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Does Selling State Silver Generate Private Gold? Determinants and Impacts of State House Sales and Acquisitions in New Zealand

Listed author(s):
  • Katy Bergstrom


    (Motu Economic and Public Policy Research, University of Canterbury)

  • Arthur Grimes


    (Motu Economic and Public Policy Research, University of Waikato)

  • Steve Stillman


    (Motu Economic and Public Policy Research, University of Otago)

New Zealand experienced two natural experiments with respect to state-provided social housing after 1990. First, while continuing to acquire new state houses, the National Government substantially reduced the overall state house stock by selling a greater number of houses either to existing tenants (through the Home Buy scheme) or, if the house was vacant, to other purchasers (vacant sales). From 1999, the Labour-led government ended homebuys, greatly reduced vacant sales and increased acquisitions, resulting in a major increase in the state house stock. We examine determinants of the spatial distribution of homebuys, vacant sales and acquisitions over the period 1991–2006, focusing on levels of, and changes in, local deprivation status and house prices as determinants. Having modelled the determinants of each category, we test whether homebuys, vacant sales, and acquisitions in an area over one five-year period had an effect on changes in local deprivation and house prices in the succeeding five-year period, after controlling for initial levels of, and prior changes in, deprivation and house prices. We find that state house acquisitions in an area led to a subsequent rise in local deprivation, consistent with the policy aim of providing housing to those most in need. While vacant sales had no material effects, a greater number of homebuys in an area led to increased local real house price appreciation over the subsequent five year period. This finding, based on the results of a politically-driven natural experiment, is consistent with the hypothesis that a scheme that transforms existing tenants into homeowners (at the same location) improves community outcomes for the surrounding neighbourhood.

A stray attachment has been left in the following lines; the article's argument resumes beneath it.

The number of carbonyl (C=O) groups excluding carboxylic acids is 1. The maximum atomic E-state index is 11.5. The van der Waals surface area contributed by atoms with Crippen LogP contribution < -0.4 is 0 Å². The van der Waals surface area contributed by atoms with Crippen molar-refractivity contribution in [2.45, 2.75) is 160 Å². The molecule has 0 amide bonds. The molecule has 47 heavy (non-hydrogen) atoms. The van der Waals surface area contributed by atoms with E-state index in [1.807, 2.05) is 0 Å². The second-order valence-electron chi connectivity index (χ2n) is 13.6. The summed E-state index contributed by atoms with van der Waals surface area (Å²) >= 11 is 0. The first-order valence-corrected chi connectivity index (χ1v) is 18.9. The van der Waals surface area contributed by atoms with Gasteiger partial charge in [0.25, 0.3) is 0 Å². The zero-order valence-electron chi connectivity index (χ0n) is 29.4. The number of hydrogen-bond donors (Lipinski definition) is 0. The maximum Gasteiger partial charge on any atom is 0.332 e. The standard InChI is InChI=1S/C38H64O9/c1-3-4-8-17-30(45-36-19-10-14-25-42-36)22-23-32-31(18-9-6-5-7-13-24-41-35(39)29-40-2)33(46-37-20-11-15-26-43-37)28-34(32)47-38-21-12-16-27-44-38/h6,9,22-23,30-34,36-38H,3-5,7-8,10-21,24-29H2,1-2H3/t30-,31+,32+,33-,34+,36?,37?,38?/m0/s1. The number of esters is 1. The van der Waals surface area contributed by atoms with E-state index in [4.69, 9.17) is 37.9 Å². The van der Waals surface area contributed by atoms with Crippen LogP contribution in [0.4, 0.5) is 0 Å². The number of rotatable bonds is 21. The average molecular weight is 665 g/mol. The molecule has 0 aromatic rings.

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Paper provided by Motu Economic and Public Policy Research in its series Working Papers with number 11_03.

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Length: 44 pages
Date of creation: Mar 2011
Handle: RePEc:mtu:wpaper:11_03
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  1. Green, Richard K. & White, Michelle J., 1997. "Measuring the Benefits of Homeowning: Effects on Children," Journal of Urban Economics, Elsevier, vol. 41(3), pages 441-461, May.
  2. Deborah A. Cobb-Clark & Vincent A. Hildebrand, 2006. "The Wealth And Asset Holdings Of U.S.-Born And Foreign-Born Households: Evidence From Sipp Data," Review of Income and Wealth, International Association for Research in Income and Wealth, vol. 52(1), pages 17-42, March.
  3. Donald R. Haurin & Toby L. Parcel & R. Jean Haurin, 2002. "Does Homeownership Affect Child Outcomes?," Real Estate Economics, American Real Estate and Urban Economics Association, vol. 30(4), pages 635-666.
  4. Arthur Grimes & Steven Stillman & Hugh McDonald & Alex Olssen, 2010. "A State Housing Database: 1993-2009," Working Papers 10_13, Motu Economic and Public Policy Research.
  5. David Barker & Eric Miller, 2009. "Homeownership and Child Welfare," Real Estate Economics, American Real Estate and Urban Economics Association, vol. 37(2), pages 279-303.
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